Grep

Search input files for lines containing a match to a given pattern list. Matching lines are (by default) copied to standard output.


grep [options] pattern input_file_names

Multiple Patterns


grep -e patternA -e patternB input_file_names
grep --regex=patternA --regex=patternB input_file_names
or

grep -f pattern_file_name input_file_names
grep --file=pattern_file_name input_file_names
Where pattern_file_name contains a list of patterns, separated by endlines.

Options

Ignore case
-i or --ignore-case

Select non-matching lines instead
-v or --invert-match

Select whole word matches only
-w or --word-regexp

Select whole line matches only
-x or --line-regexp

Output just the count of matching lines per file
-c or --count

Output list of files containing no matches only
-L or --files-without-match

Output list of files containing a match only
-l or --files-with-matches

Stop searching a file after x matching lines are found
-m x or --max-count=x

Print just the matching section of lines
-o or --only-matching

Print line number by each output (starting at 1)
-n or --line-number

Include x lines after each matching line
-A x or --after-context=x

Include x lines before each matching line
-B x or --before-context=x

Include x lines before and after each matching lines
-C x or --context=x or -x
Sed

Sed = Stream EDitor. It is for modifying files automatically.

Substitution

Replace text based on regular expressions. By default, sed will only replace the FIRST occurance of a substring in each line.

Replace substring "current" with string "new" throughout old_filename. Save the output to new_filename.

sed s/current/new/ old_filename > new_filename

Use quotes if you have metacharacters in the regular expression.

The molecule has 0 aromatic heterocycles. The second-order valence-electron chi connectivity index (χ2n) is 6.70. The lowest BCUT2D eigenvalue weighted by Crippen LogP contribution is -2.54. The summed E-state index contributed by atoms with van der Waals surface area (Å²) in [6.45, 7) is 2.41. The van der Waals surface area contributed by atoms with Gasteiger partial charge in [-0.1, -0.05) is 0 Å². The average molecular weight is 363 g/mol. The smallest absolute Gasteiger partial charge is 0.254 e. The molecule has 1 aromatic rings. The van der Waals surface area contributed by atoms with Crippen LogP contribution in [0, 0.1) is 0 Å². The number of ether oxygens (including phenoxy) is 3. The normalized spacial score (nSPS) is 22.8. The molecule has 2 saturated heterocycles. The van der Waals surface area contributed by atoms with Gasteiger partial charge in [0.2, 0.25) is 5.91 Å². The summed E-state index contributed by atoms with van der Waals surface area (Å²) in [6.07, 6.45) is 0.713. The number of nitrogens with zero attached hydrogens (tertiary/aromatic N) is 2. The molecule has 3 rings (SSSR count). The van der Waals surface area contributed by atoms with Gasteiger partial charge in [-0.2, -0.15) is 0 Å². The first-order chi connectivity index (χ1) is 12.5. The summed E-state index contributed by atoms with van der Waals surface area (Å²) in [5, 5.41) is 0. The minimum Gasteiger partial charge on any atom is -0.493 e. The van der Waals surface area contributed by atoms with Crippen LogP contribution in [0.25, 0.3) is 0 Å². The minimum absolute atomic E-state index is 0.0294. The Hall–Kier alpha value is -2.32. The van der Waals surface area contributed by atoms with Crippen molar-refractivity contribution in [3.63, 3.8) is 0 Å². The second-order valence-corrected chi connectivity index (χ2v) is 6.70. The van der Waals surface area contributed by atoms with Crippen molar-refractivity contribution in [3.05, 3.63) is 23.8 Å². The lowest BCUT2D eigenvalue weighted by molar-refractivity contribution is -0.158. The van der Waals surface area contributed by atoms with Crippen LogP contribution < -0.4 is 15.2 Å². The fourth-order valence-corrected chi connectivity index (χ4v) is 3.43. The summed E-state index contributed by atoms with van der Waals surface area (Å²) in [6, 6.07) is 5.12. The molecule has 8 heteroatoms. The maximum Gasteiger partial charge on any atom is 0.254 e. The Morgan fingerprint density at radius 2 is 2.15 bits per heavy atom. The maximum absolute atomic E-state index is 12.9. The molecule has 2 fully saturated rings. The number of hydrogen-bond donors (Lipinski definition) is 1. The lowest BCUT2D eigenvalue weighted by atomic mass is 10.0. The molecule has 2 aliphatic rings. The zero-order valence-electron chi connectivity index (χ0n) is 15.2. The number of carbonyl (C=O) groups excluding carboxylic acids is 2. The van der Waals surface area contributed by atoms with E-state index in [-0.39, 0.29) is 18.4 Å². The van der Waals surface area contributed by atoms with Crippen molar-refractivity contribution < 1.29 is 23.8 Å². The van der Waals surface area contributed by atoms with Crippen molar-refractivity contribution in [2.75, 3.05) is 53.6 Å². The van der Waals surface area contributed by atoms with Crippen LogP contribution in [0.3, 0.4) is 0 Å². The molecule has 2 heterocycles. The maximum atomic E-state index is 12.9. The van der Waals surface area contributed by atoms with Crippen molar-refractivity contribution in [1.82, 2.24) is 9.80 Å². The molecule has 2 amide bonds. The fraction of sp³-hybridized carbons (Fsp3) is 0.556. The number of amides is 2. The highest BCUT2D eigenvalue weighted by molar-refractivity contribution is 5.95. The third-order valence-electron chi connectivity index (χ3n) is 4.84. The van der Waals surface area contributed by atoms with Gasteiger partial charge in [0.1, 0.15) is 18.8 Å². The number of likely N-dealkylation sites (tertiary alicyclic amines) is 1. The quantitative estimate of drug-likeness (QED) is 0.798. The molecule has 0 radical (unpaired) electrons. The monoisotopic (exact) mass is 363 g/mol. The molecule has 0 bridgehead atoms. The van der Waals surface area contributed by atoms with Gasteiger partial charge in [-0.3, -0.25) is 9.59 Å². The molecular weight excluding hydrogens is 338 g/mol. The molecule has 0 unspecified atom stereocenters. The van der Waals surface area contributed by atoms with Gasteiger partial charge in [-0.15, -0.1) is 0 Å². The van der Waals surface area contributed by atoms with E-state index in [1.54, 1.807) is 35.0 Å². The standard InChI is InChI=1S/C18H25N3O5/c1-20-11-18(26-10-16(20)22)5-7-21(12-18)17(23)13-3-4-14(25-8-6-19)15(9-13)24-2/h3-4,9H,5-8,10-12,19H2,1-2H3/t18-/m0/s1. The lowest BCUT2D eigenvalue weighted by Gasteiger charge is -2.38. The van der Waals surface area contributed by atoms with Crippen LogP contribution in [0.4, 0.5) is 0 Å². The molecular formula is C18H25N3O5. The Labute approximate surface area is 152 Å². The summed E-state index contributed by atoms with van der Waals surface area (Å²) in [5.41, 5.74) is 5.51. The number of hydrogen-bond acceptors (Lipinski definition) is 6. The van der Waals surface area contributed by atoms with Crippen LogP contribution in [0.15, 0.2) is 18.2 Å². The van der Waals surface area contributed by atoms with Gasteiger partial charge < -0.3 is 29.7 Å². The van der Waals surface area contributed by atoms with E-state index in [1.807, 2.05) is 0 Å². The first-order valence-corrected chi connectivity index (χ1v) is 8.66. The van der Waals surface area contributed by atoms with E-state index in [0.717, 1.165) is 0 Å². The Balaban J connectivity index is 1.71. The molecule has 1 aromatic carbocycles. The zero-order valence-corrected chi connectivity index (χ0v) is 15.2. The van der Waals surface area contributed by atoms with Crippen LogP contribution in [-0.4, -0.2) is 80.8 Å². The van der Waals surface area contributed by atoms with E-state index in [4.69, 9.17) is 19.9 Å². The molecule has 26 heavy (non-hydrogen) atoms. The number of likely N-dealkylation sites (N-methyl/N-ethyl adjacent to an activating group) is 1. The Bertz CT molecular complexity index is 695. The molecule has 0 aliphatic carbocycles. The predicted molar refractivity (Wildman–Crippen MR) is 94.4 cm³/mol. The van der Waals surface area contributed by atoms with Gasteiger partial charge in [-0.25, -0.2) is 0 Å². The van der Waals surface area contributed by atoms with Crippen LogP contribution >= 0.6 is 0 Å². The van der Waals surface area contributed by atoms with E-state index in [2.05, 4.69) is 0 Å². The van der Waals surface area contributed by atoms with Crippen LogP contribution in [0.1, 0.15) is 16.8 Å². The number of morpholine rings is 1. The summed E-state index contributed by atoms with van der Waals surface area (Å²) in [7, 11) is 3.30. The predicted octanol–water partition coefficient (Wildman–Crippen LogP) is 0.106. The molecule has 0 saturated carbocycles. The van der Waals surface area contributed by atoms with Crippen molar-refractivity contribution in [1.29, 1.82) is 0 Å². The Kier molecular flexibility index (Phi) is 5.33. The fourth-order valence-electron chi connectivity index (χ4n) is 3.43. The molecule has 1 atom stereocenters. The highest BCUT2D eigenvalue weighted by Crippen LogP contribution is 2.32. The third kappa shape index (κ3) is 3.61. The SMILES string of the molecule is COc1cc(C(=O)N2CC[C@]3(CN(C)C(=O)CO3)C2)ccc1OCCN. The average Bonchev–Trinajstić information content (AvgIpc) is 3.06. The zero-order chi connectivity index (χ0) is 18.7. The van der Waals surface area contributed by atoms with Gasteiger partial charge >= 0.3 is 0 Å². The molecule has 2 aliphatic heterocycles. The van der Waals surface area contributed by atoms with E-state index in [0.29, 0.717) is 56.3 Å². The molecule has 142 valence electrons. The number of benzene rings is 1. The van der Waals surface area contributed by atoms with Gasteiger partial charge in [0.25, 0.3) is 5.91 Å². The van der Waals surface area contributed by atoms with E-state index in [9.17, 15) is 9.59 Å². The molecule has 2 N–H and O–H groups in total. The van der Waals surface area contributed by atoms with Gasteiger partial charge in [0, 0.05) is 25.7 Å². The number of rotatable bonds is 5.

sed 's/current/new/' old_filename > new_filename

The regular expression delimiter is the first character after s. You can use any delimiter.

sed 's_/usr/bin_/common/bin_' old_filename > new_filename

sed 's:/usr/bin:/common/bin:' old_filename > new_filename
The error "unterminated 's' command" means you forgot a delimiter.

Use & to refer to the matched string, so you can use it in the replacement.

sed 'a/[aeiou]*/(&)/' old_filename > new_filename

Use escaped () to mark multiple patterns for later use. They will be refered to as \1 \2...\9. 9 is the limit.

sed 's:\([aeiou]*\).*:\1:' old_filename > new_filename

Addressing

Addressing specified which lines to apply the replacement to.

--only make replacements in lines that contain 'IF'
sed '/IF/s/current/new/' old_filename > new_filename

Flags

The global flag replaces ALL instances of matching strings in each line.

sed 's/current/new/g' old_filename > new_filename

Replace just the Xth instance in each line.

sed 's/current/new/X' old_filename > new_filename

--just the 4th 'current' is replaced
sed 's/current/new/4' old_filename > new_filename

Option -n means don't print output. Flag p means print only lines that contain a match.

sed -n 's/current/new/p' old_filename > new_filename

--print just lines with matches, like grep
sed -n 's/current/ p' old_filename > new_filename

--print just lines without a match
sed -n 's/current/ !p' old_filename > new_filename

Flag w means print only the matches. If you use multiple flags, w must be the last one.

sed -n 's/current/new/w' old_filename > new_filename

The ignore case flag.

sed 's/current/new/I' old_filename > new_filename

Options

Make multiple substitutions at once.

sed -e 's/A/a/' -e 's/B/b/' old_filename > new_filename

--or specify a file of endline-delimited substitution expressions
sed -f pattern_filename old_filename > new_filename

Restriction

Only apply changes to the Xth line.

sed 'X s/current/new/' old_filename > new_filename

--only the 3rd line
sed '3 s/current/new/' old_filename > new_filename

--only lines 3 through 90 inclusive
sed '3,90 s/current/new/' old_filename > new_filename

--only lines 3 through end of file
sed '3,$ s/current/new/' old_filename > new_filename

Only apply changes where the line starts with '#'.

sed '/^#/ s/current/new/' old_filename > new_filename

Only apply changes that occur between START and STOP. So, the from line that includes START to the next line that includes STOP. This can occur multiple times per file.

sed '/START/,/STOP/ s/current/new/' old_filename > new_filename

--from the 3rd line to the next instance of /STOP/
sed '3,/STOP/ s/current/new/' old_filename > new_filename

Delete all lines from the 3rd to the end of file.

sed '3,$ d' old_filename > new_filename